Denis Frith

----- Original Message -----

From: Jay Hanson

Sent: 01/24/14 04:17 AM

Subject: [America2Point0] RE: Mathematical support for a thermodynamic origin of life - support for Salthe, Schneider and Kay - and Swenson.

On 1/22/2014 8:14 PM, hamlet.jones.esq@... wrote:

>

> This is BIG.

>

> Link to the original, not cut off, with more intelligent comments:

> https://www.simonsfoundation.org/quanta/20140122-a-new-physics-theory-of-life/

Also see:

**Understanding Complex Systems 2014, pp 163-182**

Chapter 8

Earth System Dynamics Beyond the Second Law: Maximum Power Limits, Dissipative Structures, and Planetary Interactions

Axel Kleidon, Erwin Zehe, Uwe Ehret and Ulrike Scherer**Abstract**:

Planet Earth is a thermodynamic system far from equilibrium and its functioning—obviously—obeys the second law of thermodynamics, at the detailed level of processes, but also at the planetary scale of the whole system. Here, we describe the dynamics of the Earth system as the consequence of sequences of energy conversions that are constrained by thermodynamics. We first describe the well-established Carnot limit and show how it results in a maximum power limit when interactions with the boundary conditions are being allowed for. To understand how the dynamics within a system can achieve this limit, we then explore with a simple model how different configurations of flow structures are associated with different intensities of dissipation. When the generation of power and these different configuration of flow structures are combined, one can associate the dynamics towards the maximum power limit with a fast, positive and a slow, negative feedback that compensate each other at the maximum power state. We close with a discussion of the importance of a planetary, thermodynamic view of the whole Earth system, in which thermodynamics limits the intensity of the dynamics, interactions strongly shape these limits, and the spatial organization of flow represents the means to reach these limits.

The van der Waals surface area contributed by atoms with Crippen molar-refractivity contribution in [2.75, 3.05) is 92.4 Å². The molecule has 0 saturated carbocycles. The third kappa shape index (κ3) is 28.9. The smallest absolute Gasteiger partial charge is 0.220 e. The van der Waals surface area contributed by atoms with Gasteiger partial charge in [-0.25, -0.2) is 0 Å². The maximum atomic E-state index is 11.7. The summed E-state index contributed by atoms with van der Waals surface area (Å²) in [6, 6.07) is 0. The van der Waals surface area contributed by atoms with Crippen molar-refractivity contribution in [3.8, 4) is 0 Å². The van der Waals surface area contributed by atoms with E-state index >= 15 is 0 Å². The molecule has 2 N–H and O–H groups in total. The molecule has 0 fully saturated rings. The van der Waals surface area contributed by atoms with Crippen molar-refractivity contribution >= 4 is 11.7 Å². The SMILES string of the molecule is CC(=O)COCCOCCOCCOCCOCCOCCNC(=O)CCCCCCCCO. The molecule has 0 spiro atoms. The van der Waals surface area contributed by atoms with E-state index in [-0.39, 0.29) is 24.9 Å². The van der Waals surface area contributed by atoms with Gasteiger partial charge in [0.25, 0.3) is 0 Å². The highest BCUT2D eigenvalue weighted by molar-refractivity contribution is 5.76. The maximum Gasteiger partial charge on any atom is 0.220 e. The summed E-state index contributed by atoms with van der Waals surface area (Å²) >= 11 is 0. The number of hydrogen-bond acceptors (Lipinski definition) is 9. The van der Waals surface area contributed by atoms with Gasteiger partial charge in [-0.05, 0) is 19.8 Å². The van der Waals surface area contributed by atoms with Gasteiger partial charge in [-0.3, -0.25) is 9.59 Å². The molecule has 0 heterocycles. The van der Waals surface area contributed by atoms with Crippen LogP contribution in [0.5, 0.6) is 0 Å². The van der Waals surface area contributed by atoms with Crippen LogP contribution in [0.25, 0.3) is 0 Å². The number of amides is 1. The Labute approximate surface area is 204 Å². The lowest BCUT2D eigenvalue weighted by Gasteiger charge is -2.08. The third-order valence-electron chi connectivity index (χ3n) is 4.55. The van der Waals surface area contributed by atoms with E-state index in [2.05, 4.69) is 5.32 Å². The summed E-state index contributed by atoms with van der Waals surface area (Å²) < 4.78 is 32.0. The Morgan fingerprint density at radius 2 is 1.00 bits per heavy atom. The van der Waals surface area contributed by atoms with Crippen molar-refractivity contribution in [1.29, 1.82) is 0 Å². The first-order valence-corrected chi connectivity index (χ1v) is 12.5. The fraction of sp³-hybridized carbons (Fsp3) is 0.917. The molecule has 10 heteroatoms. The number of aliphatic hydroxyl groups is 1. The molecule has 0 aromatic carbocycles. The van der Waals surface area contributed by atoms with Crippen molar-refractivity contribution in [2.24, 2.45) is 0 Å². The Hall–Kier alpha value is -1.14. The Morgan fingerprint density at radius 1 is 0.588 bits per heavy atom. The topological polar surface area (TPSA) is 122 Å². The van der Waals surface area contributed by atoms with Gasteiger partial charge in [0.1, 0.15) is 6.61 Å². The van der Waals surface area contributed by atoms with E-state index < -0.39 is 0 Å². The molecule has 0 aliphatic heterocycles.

[snip]

The thermodynamic limits in this chapter were formulated in terms of maximum power limits rather than in terms of the proposed principle of Maximum Entropy Production (MaxEP). The outcomes of both, maximum power or MaxEP, are essentially indistinguishable in terms of the associated temperature gradients and heat fluxes when applied to e.g. a convective system. The maximum power limit has the advantage that it specifically describes the driving gradient and the dynamical processes involved, which should facilitate the application of this limit to Earth system processes. In comparison, the use of MaxEP is often ambiguous because it is not clear which entropy production is to be maximized and why the dynamics would be such that they result in maximization of entropy production compared to other aspects that are more directly involved in the dynamics (such as forces, energy or power). In this sense, the shift in focus to maximum power should not be seen as a contradiction to previous work on MaxEP, but rather as a continuation and sharpening of the application of thermodynamic limits to Earth system processes.

[snip]

“Genocide is as human as art or prayer.” – John Gray

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